Step 1: Modding the Charging Base
First open the recharging
base of the wireless headphone set. Our unit had five screws underneath.
circuit board from the back of the unit.
Solder two wires to the circuit board
where the recharging wires connect. These two wires are those which you have already soldered to the male end of your
socket and plug connectors. This will serve as the power for the rechargeable batteries as we will be destroying the
headphone housing to build the speakers.
a notch in the base to accommodate the charging plug's wires with a dremel or file. Replace the circuit board and close
the charging base with the screws you removed earlier.
Step 2: Choose a Speaker Set-up
Next, for the headphone to speaker mod, there are several
1. You may choose to have both left and right speakers in one housing with all of the charging
circuits and batteries. (This example is pictured below:)
2. Perhaps you want the speakers to be
separate, but cabled between left and right. Half of the circuitry can be placed in one housing, half in the other. (In
the example pictured below only one speaker of the two has been completed, the other will hold the loose driver and
3. You may want two separate left and right channels in separate housings with separate
batteries and circuitry. For this example you will need two sets of headphones. You may choose to place two sets of
drivers in each channel's housing. (This example not pictured because it is the same as Example 1 except there are two
speakers instead of one.)
4. Maybe your Burning Man friends are putting on the pressure for multichannel
audio in your mod. In this case, you can buy six sets of the Sony headphones. The Sony model of cheapest RF headphones
has a selector for three different radio channels on the back of the base. In theory this means you can send three sets
of stereo which equals six unique channels of wireless audio out. (See drawing below:)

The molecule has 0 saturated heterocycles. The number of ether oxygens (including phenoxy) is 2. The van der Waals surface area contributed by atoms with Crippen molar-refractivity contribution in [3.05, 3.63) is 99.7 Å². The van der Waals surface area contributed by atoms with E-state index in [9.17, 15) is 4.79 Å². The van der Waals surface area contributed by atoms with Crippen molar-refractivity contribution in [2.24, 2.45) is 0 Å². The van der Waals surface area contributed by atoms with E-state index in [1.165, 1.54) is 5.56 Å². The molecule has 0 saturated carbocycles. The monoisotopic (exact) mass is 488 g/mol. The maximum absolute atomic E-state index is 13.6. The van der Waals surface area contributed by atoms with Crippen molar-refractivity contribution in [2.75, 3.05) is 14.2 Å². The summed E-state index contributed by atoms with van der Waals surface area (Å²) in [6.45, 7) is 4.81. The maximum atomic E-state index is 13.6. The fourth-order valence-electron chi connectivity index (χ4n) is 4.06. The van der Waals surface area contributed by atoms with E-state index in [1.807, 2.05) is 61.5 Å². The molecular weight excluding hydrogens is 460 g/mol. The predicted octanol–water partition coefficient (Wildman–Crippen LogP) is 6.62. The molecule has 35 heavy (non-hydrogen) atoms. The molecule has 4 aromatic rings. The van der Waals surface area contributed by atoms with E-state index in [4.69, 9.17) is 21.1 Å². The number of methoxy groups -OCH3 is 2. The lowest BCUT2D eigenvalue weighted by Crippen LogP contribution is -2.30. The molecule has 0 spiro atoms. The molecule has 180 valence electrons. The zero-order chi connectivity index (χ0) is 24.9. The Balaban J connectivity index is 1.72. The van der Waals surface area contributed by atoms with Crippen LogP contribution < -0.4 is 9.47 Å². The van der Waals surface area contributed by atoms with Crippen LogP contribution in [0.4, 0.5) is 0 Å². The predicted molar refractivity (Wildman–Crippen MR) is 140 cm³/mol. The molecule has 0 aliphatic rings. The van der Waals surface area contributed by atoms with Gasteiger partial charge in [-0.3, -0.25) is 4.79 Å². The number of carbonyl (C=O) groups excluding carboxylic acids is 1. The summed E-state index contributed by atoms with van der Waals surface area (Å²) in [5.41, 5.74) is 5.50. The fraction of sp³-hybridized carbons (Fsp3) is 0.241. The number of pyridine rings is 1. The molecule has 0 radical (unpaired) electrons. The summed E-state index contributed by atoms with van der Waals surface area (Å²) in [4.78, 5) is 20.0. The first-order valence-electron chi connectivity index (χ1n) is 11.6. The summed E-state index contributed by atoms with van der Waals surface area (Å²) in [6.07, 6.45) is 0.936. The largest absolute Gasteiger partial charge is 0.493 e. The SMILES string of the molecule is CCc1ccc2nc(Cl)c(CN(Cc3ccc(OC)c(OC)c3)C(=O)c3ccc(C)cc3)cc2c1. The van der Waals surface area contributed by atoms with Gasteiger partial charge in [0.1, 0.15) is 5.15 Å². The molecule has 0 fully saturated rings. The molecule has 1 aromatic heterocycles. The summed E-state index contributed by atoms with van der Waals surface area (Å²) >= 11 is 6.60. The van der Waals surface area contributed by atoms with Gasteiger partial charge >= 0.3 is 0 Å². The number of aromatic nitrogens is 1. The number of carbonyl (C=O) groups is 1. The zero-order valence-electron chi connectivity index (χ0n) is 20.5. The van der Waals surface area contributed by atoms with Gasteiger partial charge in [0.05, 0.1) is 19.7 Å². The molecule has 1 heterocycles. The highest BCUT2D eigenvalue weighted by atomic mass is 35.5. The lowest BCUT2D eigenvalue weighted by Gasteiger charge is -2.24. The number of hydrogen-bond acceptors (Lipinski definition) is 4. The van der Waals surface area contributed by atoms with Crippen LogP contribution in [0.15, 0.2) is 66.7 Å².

Step 3: Modding the Headphones into Speakers
Take apart the
headphones by unscrewing all the screws and popping open the housing. Try to keep the cables between the two sides of
the headphones intact. If you need to cut the cables to remove all the circuitry, simply do so and resolder the
connections later. Cut the battery housing down around the batteries with a dremel or small plastic cutting saw but
keep it intact as well. Create a small plastic box from Plexiglas and first cut a hole large enough to access the
batteries. First pictured below is Example 1 with both drivers in the same housing, then Example 2 with one driver in
small rectangular hole out of the housing for an on/off switch. This needed to be soldered in place of the spring-based
momentary switch in the headphones we used. Our headphone model turned on when the inside band of the headphones were
pulled by the shape of the wearer's head. We replaced this with a sliding switch which we then glued into the
Next cut a hole in the Plexiglas box large enough for the speaker housing. Remember that the speaker should be fairly
well sealed for resonance purposes. Viewed from the inside, the speaker glued on the hole looks like this, below:
Now solder the other end of the power
connector (the female end that fits the connector on the wire now sticking out of the charging base) to wire. Solder
the two wires of the power cable to the charging tabs that were in the headphone housing. These tabs were the ones that
came in contact with the charging springs when the headphones were placed on the charging base. Two views of the power
connector (ours in this case is large and white in the photos) follow showing the tabs where the wires were
your speaker(s) with your system's base with audio to make sure you haven't forgotten anything. Repeat the steps above
for each speaker in your system. You may want to glue down the channel selector dials on the speaker side if you decide
to go the multichannel route. Also the volume dial on our sets have been glued to maximum for applications where the
speakers are in a public setting. Alternately you may wish to cut rectangular holes in your speaker housing to access
the volume and RF channel selection potentiometers.
Some other further development for you electrical
engineering types can include creating audio outputs for better speakers and gain stages instead of speakers on the
receiving end. Be creative! This How-To is by no means meant to be a finished creative entity.
feedback if you send some of these bad boys up in balloons in the high desert.